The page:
Ebooks and instant dictionary

Surfing the internet is great, but in my current pregnancy moodiness, I found Pinterest and blog-hopping becoming more and more depressing, since I can’t actually DO any of the amazing ideas I was finding.

So I took a break from those. At the same time, I came across a scripture that I love: “Do not spend…your labor on that which cannot satisfy.” Yeah. For me, right now, the internet is NOT satisfying.

So, of course, I turned to reading. Since I’m immensely lazy (and just plain immense at 33 weeks pregnant), I don’t make it out to the library much anymore. So I turn to free books for my Kindle app.

After reading a post by Shannon Hale on her upcoming Austen-ish book, I read Northanger Abbey, by Jane Austen. Hilarious. The narrator is my favorite character in it.

Then I turned to The Adventures of Sherlock Holmes by Sir Arthur Conan Doyle. Yes, I do imagine Robert Downey, Jr. and Jude Law as I read it, since I saw the movies first. There’s a ton of interesting comparisons between the two.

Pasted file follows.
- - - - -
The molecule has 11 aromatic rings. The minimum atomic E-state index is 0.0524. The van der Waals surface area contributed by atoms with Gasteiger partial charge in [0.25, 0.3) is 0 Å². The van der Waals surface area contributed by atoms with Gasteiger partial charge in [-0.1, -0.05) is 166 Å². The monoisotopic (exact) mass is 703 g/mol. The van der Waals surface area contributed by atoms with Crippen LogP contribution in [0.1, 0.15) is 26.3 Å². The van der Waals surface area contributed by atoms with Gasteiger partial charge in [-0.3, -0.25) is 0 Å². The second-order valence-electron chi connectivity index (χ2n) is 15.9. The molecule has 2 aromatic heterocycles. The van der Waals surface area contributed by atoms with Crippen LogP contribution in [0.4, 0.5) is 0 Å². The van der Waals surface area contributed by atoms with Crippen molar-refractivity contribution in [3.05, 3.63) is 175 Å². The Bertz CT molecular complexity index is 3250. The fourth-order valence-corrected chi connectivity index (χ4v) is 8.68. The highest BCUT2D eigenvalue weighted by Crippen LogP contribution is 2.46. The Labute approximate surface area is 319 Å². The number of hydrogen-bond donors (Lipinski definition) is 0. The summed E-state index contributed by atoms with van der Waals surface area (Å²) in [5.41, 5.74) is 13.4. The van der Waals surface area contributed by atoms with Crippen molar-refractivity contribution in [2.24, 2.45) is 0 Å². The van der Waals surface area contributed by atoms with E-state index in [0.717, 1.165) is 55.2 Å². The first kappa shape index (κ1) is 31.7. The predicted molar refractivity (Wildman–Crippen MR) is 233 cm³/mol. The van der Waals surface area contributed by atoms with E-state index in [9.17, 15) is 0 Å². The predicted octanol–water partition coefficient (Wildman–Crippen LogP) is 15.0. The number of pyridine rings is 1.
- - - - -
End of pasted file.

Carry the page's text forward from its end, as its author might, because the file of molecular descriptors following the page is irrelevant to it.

Sherlock Holmes is, in a lot of ways, an easy read. Simple story, same narrative structure almost every time, and interesting. But I kept tripping up on words and phrases I, not being from that time period, just didn’t understand.

And I LOVE the instant dictionary in the Kindle App. Highlight a word and the app will look it up for you. If that doesn’t give you anything, there’s a link to Wikipedia that usually does. I wouldn’t bother looking up half the words I did if I had to do it manually. LOVE, LOVE, LOVE this feature.

The only drawback is that you can’t look up phrases. Which is a bummer, because there’s occasional lines of French in Sherlock Holmes that I never looked up. *See comment on immense laziness above.

I am very close to getting a Kindle myself, since I’ve been spending more and more time reading on my Kindle app and less time reading physical books. And since more books are available free through OverDrive at the library.

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